"In Grand Adventure Louise Fetzner presents a lively record of a daring run through the wild rapids of the Colorado River, as it courses the Grand Canyon from Lee's Ferry to Lake Mead. While thrilling scenes of the intrepid boats and boatmen provide the film's drama, Mrs. Fetzner has not overlooked human interest sequences on the small daily activities of these hardy adventurers. Generally good in photography and editing, the film falls off in pace somewhat in its latter portions. And perhaps the frequent inserts of a title-map of the Colorado are more hindrance than help in what is essentially an action picture." Movie Makers, Dec. 1952, 340.
"Grand Canyon Voyage is the record of how seven daring people in three tiny boats ran the Colorado River from Lee's Ferry in Arizona, through the awesome gorge of the Grand Canyon, to Lake Mead in Nevada. The trip itself was the exciting and gallant climax to four years of dedicated effort by Al Morton. Ideally, this film record of the trip should be infused with this same excitement, this same sense of gallant adventure. That it is not consistently so inspirited will be a source of sincere regret to all who know Mr. Morton. But perhaps no motion picture of this dangerous, demanding river run could recreate this spiritual overtone. The physical odds against filming were too great, too overwhelming, for controlled camera work and integrated continuity. Survival itself became more important than an image of it. Al Morton, we believe, has done a supremely difficult job far better than would the most of us. He has done it as well, surely, as any cameraman living." Movie Makers, Dec. 1951, 411.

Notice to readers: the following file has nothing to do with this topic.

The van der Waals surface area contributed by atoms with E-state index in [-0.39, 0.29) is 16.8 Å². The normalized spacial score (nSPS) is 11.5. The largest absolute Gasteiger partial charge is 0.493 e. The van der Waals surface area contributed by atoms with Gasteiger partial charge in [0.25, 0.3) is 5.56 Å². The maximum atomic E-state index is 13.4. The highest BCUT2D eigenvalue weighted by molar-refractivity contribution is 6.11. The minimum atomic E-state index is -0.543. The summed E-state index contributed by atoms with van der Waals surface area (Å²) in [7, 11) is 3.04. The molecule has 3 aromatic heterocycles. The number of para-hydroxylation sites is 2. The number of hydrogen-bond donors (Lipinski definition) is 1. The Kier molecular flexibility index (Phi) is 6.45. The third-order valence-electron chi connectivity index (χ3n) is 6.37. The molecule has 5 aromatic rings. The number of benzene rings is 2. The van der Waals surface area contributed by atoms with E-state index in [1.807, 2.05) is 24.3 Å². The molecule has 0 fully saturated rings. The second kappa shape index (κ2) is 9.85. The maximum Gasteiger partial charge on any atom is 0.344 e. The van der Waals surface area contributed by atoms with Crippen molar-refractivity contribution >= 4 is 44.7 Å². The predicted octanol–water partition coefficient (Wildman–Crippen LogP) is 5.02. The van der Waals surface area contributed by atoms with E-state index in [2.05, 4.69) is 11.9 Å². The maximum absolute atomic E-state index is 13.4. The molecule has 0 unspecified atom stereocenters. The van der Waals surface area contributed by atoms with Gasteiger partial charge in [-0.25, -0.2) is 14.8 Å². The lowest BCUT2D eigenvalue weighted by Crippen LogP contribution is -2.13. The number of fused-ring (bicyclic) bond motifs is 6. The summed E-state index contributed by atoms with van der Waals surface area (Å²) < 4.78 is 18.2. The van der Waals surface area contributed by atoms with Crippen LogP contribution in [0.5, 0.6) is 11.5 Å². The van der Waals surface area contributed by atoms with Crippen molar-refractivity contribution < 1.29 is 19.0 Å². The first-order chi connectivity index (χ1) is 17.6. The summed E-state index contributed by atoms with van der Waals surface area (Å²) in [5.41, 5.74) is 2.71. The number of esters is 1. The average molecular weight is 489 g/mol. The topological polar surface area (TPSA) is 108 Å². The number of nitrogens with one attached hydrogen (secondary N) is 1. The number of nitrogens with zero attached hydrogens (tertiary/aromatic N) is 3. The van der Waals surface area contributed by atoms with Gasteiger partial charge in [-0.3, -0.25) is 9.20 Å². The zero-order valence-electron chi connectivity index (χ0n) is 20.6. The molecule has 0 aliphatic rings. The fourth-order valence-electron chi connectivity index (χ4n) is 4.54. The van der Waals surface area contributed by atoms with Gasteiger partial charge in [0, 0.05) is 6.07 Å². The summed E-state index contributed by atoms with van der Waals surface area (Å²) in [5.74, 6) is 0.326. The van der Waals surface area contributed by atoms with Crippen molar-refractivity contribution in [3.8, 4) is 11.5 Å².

"Adventure on the Colorado, by Al Morton, comprises 1,600 feet of film and (at twenty four frames a second) forty eight minutes of screen time. In it, six men in two boats travel down the Colorado River from Moab, in southeastern Utah, to Lee's Ferry, in northern Arizona. Taking fifteen days, the trip covered some 300 miles, forty of which were through cataracts already claiming twenty nine lives. These are the bare and simple facts of the case. But these facts cannot begin to tell the story of Mr. Mortons epic adventure. And mind you, we are not concerned here with the breath taking dangers of the trip itself — although these alone were awesome and challenging. We are concerned only with Mr. Morton's filming adventures and the bright, indomitable story of them as recorded so stirringly in his film. That story is one of inflexible resolve against all compromise, even in the face of well nigh impossible circumstance. At one point in the picture, Mr. Morton shows us a rugged and precipitous approach to the river known as "Hole in the Rock." It was through this narrow passage that, years ago, a little band of Mormons, sent to colonize the San Juan country, brought their wagons and their belongings. In laces where the chasm had narrowed so sharply as to block the cavalcade, they dismantled the wagons and packed them through on their backs. For they had set out to cross the river — and cross it they did. Mr. Morton's filming resolve must have been of that same high order — almost religious in its intensity. As the down-river journey grew ever more arduous, you waited with sympathetic understanding for those not quite perfect scenes which the incredible conditions must surely dictate. You were ready to make allowances, to accept the imperfect as relative perfection --under the circumstances. Not so with Mr. Morion. There was no compromise with quality in the Morton picture plan. He set out to film the river, and film it he did. Adventure on, the Colorado is a moving and splendid epic, recording both a gallant adventure and a glowing achievement." Movie Makers, Dec. 1947, 513.